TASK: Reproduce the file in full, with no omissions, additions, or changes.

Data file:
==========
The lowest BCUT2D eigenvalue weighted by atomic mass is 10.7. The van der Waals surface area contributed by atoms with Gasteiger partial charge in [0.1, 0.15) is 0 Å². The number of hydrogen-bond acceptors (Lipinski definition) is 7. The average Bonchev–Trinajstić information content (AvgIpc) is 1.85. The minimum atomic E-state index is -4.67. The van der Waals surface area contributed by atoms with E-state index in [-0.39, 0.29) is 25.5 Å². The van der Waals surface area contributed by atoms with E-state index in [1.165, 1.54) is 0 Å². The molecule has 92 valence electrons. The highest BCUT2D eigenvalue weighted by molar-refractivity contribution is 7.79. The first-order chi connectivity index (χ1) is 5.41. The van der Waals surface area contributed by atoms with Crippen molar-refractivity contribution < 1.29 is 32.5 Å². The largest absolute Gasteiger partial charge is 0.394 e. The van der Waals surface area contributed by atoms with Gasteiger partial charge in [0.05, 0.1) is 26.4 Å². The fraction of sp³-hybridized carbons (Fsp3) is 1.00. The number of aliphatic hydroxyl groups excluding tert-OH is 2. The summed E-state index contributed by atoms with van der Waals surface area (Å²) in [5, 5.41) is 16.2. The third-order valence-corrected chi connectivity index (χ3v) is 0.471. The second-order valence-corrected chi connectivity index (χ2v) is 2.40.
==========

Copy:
The lowest BCUT2D eigenvalue weighted by atomic mass is 10.7. The van der Waals surface area contributed by atoms with Gasteiger partial charge in [0.1, 0.15) is 0 Å². The number of hydrogen-bond acceptors (Lipinski definition) is 7. The average Bonchev–Trinajstić information content (AvgIpc) is 1.85. The minimum atomic E-state index is -4.67. The van der Waals surface area contributed by atoms with E-state index in [-0.39, 0.29) is 25.5 Å². The van der Waals surface area contributed by atoms with E-state index in [1.165, 1.54) is 0 Å². The molecule has 92 valence electrons. The highest BCUT2D eigenvalue weighted by molar-refractivity contribution is 7.79. The first-order chi connectivity index (χ1) is 5.41. The van der Waals surface area contributed by atoms with Crippen molar-refractivity contribution < 1.29 is 32.5 Å². The largest absolute Gasteiger partial charge is 0.394 e. The van der Waals surface area contributed by atoms with Gasteiger partial charge in [0.05, 0.1) is 26.4 Å². The fraction of sp³-hybridized carbons (Fsp3) is 1.00. The number of aliphatic hydroxyl groups excluding tert-OH is 2. The summed E-state index contributed by atoms with van der Waals surface area (Å²) in [5, 5.41) is 16.2. The third-order valence-corrected chi connectivity index (χ3v) is 0.471. The second-order valence-corrected chi connectivity index (χ2v) is 2.40.